Govt ramps up Covid-19 measures

Govt ramps up Covid-19 measures

Medical certificate needed before flying

An official looks at a computer monitor to check passengers' body temperatures with a thermal scanner upon their arrival at Suvarnabhumi airport. (Photos by Wichan Charoenkiatpakul)
An official looks at a computer monitor to check passengers' body temperatures with a thermal scanner upon their arrival at Suvarnabhumi airport. (Photos by Wichan Charoenkiatpakul)

The Civil Aviation Authority of Thailand (CAAT) is requiring travellers from Covid-19 infected countries and territories to produce medical certificates prior to boarding their flights to Thailand to curb the spread of the novel coronavirus.

Transport Minister Saksayam Chidchob said on Monday the CAAT has issued an official announcement, saying travellers from South Korea, China, Italy, Iran, Macau and Hong Kong who fail to show their health certificates to authorities before boarding their flights to Thailand will not be allowed to continue their journey.

The restrictions are in line with Thailand's Communicable Diseases Act (2015), the minister said.

Upon arriving at Thai airports, they must present their health certificate along with a filled-out T8 form to disease control officials for verification, said Mr Saksayam.

According to the minister, anyone found producing fake certificates to Thai health authorities will face legal action and mandatory quarantine.

Mr Saksayam also assured that Suvarnabhumi airport, as Thailand's main international gateway, has put strict screening measures in place to help curb the spread of the disease from air travellers.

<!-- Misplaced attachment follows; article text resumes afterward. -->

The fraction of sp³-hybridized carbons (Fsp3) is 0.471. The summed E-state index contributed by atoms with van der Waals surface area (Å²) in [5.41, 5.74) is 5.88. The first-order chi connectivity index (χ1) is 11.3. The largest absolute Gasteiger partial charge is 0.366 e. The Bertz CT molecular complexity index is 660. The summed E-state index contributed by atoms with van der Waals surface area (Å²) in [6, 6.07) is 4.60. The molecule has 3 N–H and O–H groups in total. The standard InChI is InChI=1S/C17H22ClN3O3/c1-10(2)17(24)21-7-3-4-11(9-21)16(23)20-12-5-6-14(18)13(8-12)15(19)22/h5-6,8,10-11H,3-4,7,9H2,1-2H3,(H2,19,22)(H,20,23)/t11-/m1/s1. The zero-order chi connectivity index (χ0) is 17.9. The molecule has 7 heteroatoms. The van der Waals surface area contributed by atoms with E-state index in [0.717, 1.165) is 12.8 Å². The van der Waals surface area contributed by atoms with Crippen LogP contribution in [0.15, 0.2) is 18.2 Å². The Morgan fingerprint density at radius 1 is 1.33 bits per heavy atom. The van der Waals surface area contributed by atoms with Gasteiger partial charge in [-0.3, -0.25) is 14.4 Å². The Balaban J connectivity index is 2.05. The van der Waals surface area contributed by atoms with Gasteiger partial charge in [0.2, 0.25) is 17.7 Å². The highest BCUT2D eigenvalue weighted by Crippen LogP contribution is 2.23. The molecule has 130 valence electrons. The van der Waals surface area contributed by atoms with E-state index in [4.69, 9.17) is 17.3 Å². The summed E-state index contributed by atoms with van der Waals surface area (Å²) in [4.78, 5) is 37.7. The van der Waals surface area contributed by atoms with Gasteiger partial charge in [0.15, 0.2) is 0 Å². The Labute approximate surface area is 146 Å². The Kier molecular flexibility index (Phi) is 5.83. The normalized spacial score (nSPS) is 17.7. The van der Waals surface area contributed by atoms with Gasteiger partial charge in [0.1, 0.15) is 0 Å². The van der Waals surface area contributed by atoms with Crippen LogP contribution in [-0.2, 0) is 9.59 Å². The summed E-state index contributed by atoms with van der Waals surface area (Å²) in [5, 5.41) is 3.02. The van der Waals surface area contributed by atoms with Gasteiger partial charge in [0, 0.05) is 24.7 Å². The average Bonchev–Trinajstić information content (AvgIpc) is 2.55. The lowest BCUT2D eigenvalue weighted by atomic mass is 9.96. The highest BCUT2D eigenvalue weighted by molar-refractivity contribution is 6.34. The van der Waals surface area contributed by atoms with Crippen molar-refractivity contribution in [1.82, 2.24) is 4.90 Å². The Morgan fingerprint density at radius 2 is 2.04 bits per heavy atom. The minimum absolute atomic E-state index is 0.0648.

Travellers queue up for thermal scanning at Suvarnabhumi airport before reaching immigration.

He also insisted that to date, airport officials assigned to screen passengers have not shown any fever and/or other symptoms.

Withaya Yamuang, director-general of the Marine Department, on Monday also applied similar rules to boat passengers and crews from Covid-19 affected countries and territories.

"Boat passengers and crew will be required to provide health certificates to enter Thailand, and they will also be subjected to the country's quarantine regulations," Mr Withaya said.

In addition, boat captains must submit necessary documents to disease control authorities 24 hours prior to docking, he said.

The documents include the maritime declaration of health, a list of 10 ports they had just visited, crew and passenger manifest and the results of their body temperature checks over the past week. Violators are liable to fines of between 1,000 and 10,000 baht.

As of Monday, Thai officials had confirmed 50 local cases of Covid-19. Thirty-three people have recovered, 16 patients are still in hospitals while one has died.

The latest confirmed case involves a Thai student who recently returned from Iran. Officials in Nakhon Si Thammarat have identified 157 people who came in close contact with the infected student. Their blood samples were being tested, but some of them had already left Thailand.

Another 4,518 people have been placed under observation. Of them, 2,729 has been cleared or recovered. Most of them had seasonal influenza, he said.

In another development, health authorities and local officials in Nakhon Pathom's Muang district, on Monday raided a hotel where a group of 32 Chinese tourists were staying, following tip-offs from netizens on social media which sparked worries among local residents.

After the raid, officers found that the Chinese tourists were employees of a private firm, who travelled from China's Zhejiang province. All were found to be in good health.

Soldiers help Thai illegal worker returnees from South Korea as they board a bus from Suvarnabhumi to a navy facility in Sattahip district of Chon Buri to go into quarantine.

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